George Inness has been called the father of American landscape painting. He was also controversial. It is interesting to explore how in America of the late 1800’s his lush, moody, ethereal landscapes stirred emotion.
Andrew Butterfield’s piece in the New York Review of Books said “The works of George Inness, the American painter, have always provoked strong reactions and intense debate. Even at the height of his fame during the late nineteenth century, his landscape pictures disgusted some viewers, while moving others to rapturous praise. His critics called his paintings ‘diseased’ and ‘perverted’; a reviewer in The New York Times in 1878 speculated that Inness might be insane. In the very same period, however, his fans—and there were many—lauded the ‘remarkable originality’ and ‘depth of feeling’ of the pictures. In their judgment, Inness was nothing less than the dean of American artists and one of the leading landscape painters in the world. For a time, Inness was both the most controversial and the most influential artist in the country.”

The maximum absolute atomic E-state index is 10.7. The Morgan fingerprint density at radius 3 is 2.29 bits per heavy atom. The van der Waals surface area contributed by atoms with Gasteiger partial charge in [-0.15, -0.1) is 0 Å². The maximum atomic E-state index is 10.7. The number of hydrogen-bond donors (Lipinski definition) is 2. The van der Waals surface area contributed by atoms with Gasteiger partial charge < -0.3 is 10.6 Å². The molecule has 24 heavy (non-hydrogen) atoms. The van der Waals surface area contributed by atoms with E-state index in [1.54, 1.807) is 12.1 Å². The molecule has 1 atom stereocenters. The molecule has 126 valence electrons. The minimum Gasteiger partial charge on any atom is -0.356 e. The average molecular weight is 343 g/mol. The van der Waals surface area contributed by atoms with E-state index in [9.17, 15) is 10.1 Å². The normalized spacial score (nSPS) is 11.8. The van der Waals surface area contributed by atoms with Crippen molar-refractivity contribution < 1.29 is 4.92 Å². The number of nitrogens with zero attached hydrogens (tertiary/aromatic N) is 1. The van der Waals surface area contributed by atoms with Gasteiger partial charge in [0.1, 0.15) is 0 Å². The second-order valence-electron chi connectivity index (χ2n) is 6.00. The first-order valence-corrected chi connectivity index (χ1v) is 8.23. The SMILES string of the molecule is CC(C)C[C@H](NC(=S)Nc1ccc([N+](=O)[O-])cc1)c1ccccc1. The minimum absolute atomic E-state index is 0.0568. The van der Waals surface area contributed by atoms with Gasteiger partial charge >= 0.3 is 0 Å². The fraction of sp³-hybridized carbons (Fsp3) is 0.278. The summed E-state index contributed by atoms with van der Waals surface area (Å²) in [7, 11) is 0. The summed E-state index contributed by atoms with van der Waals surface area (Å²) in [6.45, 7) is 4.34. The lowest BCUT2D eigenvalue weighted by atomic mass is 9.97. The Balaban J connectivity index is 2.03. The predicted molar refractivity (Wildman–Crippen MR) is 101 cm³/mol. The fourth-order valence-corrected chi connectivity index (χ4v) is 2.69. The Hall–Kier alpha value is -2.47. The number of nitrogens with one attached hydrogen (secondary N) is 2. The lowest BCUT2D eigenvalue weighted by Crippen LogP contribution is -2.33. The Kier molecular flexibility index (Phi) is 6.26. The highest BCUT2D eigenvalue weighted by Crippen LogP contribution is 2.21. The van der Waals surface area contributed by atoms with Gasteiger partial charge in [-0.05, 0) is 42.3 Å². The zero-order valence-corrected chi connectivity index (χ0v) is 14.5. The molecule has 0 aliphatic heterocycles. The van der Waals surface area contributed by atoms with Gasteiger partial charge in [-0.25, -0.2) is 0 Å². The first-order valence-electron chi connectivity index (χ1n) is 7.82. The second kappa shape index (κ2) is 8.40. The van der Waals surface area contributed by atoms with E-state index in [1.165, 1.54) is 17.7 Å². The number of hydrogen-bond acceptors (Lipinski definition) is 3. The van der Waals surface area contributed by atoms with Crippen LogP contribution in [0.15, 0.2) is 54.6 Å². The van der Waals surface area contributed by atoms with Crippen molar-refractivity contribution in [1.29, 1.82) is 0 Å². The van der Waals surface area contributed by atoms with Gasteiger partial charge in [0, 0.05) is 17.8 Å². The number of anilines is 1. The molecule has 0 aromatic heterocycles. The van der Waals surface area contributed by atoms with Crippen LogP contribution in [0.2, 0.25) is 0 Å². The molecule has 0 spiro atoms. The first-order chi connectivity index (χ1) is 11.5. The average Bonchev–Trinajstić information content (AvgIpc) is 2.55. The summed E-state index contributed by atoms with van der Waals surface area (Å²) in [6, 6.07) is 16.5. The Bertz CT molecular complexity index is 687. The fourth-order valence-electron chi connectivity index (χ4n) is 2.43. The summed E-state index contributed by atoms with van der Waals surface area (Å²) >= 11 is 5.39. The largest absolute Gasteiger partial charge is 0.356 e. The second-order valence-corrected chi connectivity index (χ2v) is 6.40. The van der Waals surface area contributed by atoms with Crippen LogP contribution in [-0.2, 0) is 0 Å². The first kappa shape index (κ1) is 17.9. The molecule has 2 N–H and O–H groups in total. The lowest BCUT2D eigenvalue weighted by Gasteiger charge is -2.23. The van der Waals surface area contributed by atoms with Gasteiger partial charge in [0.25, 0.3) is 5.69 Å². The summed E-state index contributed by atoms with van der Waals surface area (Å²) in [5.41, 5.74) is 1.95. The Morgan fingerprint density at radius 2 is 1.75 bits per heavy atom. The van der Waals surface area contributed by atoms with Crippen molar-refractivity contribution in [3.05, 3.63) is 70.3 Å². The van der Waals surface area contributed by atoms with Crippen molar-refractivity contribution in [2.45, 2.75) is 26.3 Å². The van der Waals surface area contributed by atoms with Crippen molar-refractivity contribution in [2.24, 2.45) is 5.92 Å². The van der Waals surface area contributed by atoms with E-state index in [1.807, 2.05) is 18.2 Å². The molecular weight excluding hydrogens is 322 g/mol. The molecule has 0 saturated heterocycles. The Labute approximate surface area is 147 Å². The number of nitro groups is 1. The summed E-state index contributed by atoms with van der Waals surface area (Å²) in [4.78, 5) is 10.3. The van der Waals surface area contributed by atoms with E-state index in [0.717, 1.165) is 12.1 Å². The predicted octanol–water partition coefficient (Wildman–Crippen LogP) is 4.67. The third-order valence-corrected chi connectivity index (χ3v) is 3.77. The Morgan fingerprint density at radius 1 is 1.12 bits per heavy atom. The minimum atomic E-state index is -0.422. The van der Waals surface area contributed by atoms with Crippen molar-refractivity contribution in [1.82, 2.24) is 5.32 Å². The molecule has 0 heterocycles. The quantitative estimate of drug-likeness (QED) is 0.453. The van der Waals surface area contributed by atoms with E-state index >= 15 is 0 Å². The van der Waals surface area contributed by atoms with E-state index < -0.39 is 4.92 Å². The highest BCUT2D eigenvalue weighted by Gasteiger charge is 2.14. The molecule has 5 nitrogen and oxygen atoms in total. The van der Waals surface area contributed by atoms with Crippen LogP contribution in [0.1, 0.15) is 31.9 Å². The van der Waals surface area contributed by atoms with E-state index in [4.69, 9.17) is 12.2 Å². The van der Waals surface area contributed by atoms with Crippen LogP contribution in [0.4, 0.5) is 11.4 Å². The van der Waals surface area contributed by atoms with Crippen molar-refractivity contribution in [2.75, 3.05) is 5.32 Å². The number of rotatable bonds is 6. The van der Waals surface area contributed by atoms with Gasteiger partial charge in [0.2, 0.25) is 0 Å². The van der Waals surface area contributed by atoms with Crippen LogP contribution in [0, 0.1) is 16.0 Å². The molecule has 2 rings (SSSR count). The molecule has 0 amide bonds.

From a review of a 2004 showing of Inness paintings Christopher Knight of the LA Times: “Inness’ genius was to find a way to reconcile theology with science — a feat that escapes many people today. His art, modern and American in the deepest sense, embodies spiritual commitment in the world without the limitations inevitably imposed by religious doctrine.”
Inness said his work was meant to demonstrate the “reality of the unseen”and to connect the “visible upon the invisible.” – – Wikipedia
“It is not the oath that makes us believe the man, but the man, the oath.“
Thought of the day provided by Thomas Brown – Madwillow Creekhouse.